Lens Sharpness, Contrast and Color Rendition
There is no denying it; this is a brilliant lens optically. Sharpness is spectacular, even wide open. Moreover, the edges of the frame exhibit very little, if any, loss of sharpness. I also found that the lens rendered skin tones quite well. The colors are not as contrasty as some other lenses, but for a lens whose primary purpose is portraiture, this is not a bad thing.
I have had this lens for almost a year now, and I find myself using it most of the time between f/1.2 and f/4. In fact, when I went back and looked through my Lightroom catalog, 77% of my images were shot in this range. Of those, 80% were taken between f/1.2 and f/2.8.
Below is how the lens performed when its performance was measured using Imatest:
As you can see, the lens is pretty sharp wide open, with its performance reaching peak levels by f/4 – and that’s its sweet spot for those who want to get excellent performance across the whole frame.
The bokeh exhibited by the Fujifilm XF 56mm f/1.2 R is beautiful and is what sets it apart from so many other lenses. It is creamy, buttery, and smooth. The transitions from sharp to out of focus areas are smooth and extremely pleasing, as seen in many sample images of this review.
The lens exhibits some vignetting at f/1.2. However, by f/2 vignetting is almost imperceivable. It is completely gone by f/2.8 as you can see here:
And here is how Imatest measured vignetting at different apertures, at both close focus and infinity:
Ghosting and Flare
When shooting into the direct sun, some ghosting and flare were visible. In addition, I experienced slight veiling flare when the sun was low on the horizon and just outside of the frame:
Keep that lens hood on and try to avoid the sun reaching the front of the lens if you want to avoid ghosting and flare.
The lens did not appear to have any discernible distortion in images and Imatest measured 0.04% distortion (which is within margin of error), so we can conclude that distortion simply does not exist on this lens…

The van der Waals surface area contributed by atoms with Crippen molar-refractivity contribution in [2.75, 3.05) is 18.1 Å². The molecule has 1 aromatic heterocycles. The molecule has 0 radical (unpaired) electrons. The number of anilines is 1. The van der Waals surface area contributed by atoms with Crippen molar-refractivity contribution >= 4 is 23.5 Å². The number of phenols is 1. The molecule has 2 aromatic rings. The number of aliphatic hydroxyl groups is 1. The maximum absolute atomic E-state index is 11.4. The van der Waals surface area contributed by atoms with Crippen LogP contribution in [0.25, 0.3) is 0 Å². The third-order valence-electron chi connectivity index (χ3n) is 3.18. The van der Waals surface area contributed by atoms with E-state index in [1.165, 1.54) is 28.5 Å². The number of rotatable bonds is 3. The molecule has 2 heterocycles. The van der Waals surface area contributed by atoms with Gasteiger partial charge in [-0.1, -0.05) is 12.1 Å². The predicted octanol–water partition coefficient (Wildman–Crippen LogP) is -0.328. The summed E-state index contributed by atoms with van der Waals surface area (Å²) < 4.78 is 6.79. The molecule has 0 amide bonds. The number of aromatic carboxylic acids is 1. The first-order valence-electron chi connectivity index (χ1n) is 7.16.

The two extra-low dispersion elements and double-sided aspherical element do an excellent job in controlling lateral chromatic aberrations. Below are the results from Imatest:
As you can see, this lens does a phenomenal job at controlling CA – there is only about half a pixel of lateral CA at apertures from f/1.2 to f/2, and once the lens is stopped down to f/2.8, it practically all disappears.
Here are a few Fuji prime lenses that could be used for similar purposes to the XF 56mm. They are all good lenses, although none are as fast or exhibit quite the same bokeh:
- First up is the Fujifilm XF 50mm f/2 R WR. This lens is weather sealed, much smaller, and is much more economical ($499). The 50mm f/2 also acquires focus much quicker, especially in low light. While fast, it is 1.5 stops slower than the 56mm. This lens has pleasing bokeh, but it may not provide enough subject separation for serious portrait photographers.
- A second consideration would be the Fujifilm XF 90mm f2 R LM WR ($950). This lens has been a favorite of many portrait photographers. However, with its longer focal length, you need much more room to use it.
- The Fujifilm 60mm f/2.4 R Macro is also a contender ($650). However, this is one of Fuji’s oldest lens for the X-Series cameras. Many feel that the 50mm f/2 is a better alternative now.
- The Fujifilm XF 80mm f/2.8 R LM OIS WR Macro ($1199) is one of Fuji’s newest lenses. I have not had a chance to try this lens, but I understand that it is very sharp and exhibits beautiful bokeh.
If you don’t mind a manual focus lens, the Rokinon 50mm f/1.2 lens ($400) is also an alternative.
The two zoom alternatives from Fuji would be the XF 16-55mm f/2.8 R LM WR Lens ($1199) and the XF 50-140mm f/2.8 R LM OIS WR ($1599). Both of these lenses are excellent optically. Although not as fast as the XF 56mm, these lenses are both weather-sealed.
Finally, I will not go into all the DSLR options here, except to say this. The Fujifilm XF 56mm f/1.2 R is svelte compared to its Canon and Nikon equivalents in both physical size and cost. By contrast, Canon’s EF 85mm f/1.2 L II USM is 1025g and $1900, their new EF 85mm f/1.4L IS USM is 905g and $1600, and Nikon’s AF-S NIKKOR 85mm f/1.4G is 595g and $1600. These three lenses are excellent pieces of glass for their respective DSLR systems.
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